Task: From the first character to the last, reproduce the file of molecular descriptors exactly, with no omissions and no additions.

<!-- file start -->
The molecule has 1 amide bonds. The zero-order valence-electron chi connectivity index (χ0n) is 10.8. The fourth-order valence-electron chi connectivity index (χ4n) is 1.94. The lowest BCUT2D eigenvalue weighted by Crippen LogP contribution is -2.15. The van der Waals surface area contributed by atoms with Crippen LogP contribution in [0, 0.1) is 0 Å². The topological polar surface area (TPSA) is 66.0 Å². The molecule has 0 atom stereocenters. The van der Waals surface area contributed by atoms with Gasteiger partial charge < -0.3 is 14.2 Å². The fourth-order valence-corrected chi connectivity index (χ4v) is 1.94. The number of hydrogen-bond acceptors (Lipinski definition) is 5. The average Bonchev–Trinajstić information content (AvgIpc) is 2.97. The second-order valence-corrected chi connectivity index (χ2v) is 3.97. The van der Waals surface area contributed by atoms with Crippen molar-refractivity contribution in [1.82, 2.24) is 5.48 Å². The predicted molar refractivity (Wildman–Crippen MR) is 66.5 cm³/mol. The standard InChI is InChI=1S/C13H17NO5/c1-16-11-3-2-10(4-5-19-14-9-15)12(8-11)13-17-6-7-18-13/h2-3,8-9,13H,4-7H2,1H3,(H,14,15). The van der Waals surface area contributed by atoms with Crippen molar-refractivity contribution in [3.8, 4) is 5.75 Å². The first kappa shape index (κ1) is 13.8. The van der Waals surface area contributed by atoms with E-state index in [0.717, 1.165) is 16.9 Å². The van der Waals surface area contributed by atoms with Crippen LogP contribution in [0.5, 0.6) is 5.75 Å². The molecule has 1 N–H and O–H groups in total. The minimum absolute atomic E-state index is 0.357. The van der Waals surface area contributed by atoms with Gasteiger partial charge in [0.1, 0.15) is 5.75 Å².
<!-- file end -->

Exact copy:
The molecule has 1 amide bonds. The zero-order valence-electron chi connectivity index (χ0n) is 10.8. The fourth-order valence-electron chi connectivity index (χ4n) is 1.94. The lowest BCUT2D eigenvalue weighted by Crippen LogP contribution is -2.15. The van der Waals surface area contributed by atoms with Crippen LogP contribution in [0, 0.1) is 0 Å². The topological polar surface area (TPSA) is 66.0 Å². The molecule has 0 atom stereocenters. The van der Waals surface area contributed by atoms with Gasteiger partial charge < -0.3 is 14.2 Å². The fourth-order valence-corrected chi connectivity index (χ4v) is 1.94. The number of hydrogen-bond acceptors (Lipinski definition) is 5. The average Bonchev–Trinajstić information content (AvgIpc) is 2.97. The second-order valence-corrected chi connectivity index (χ2v) is 3.97. The van der Waals surface area contributed by atoms with Crippen molar-refractivity contribution in [1.82, 2.24) is 5.48 Å². The predicted molar refractivity (Wildman–Crippen MR) is 66.5 cm³/mol. The standard InChI is InChI=1S/C13H17NO5/c1-16-11-3-2-10(4-5-19-14-9-15)12(8-11)13-17-6-7-18-13/h2-3,8-9,13H,4-7H2,1H3,(H,14,15). The van der Waals surface area contributed by atoms with Crippen molar-refractivity contribution in [3.8, 4) is 5.75 Å². The first kappa shape index (κ1) is 13.8. The van der Waals surface area contributed by atoms with E-state index in [0.717, 1.165) is 16.9 Å². The van der Waals surface area contributed by atoms with Crippen LogP contribution in [0.5, 0.6) is 5.75 Å². The molecule has 1 N–H and O–H groups in total. The minimum absolute atomic E-state index is 0.357. The van der Waals surface area contributed by atoms with Gasteiger partial charge in [0.1, 0.15) is 5.75 Å².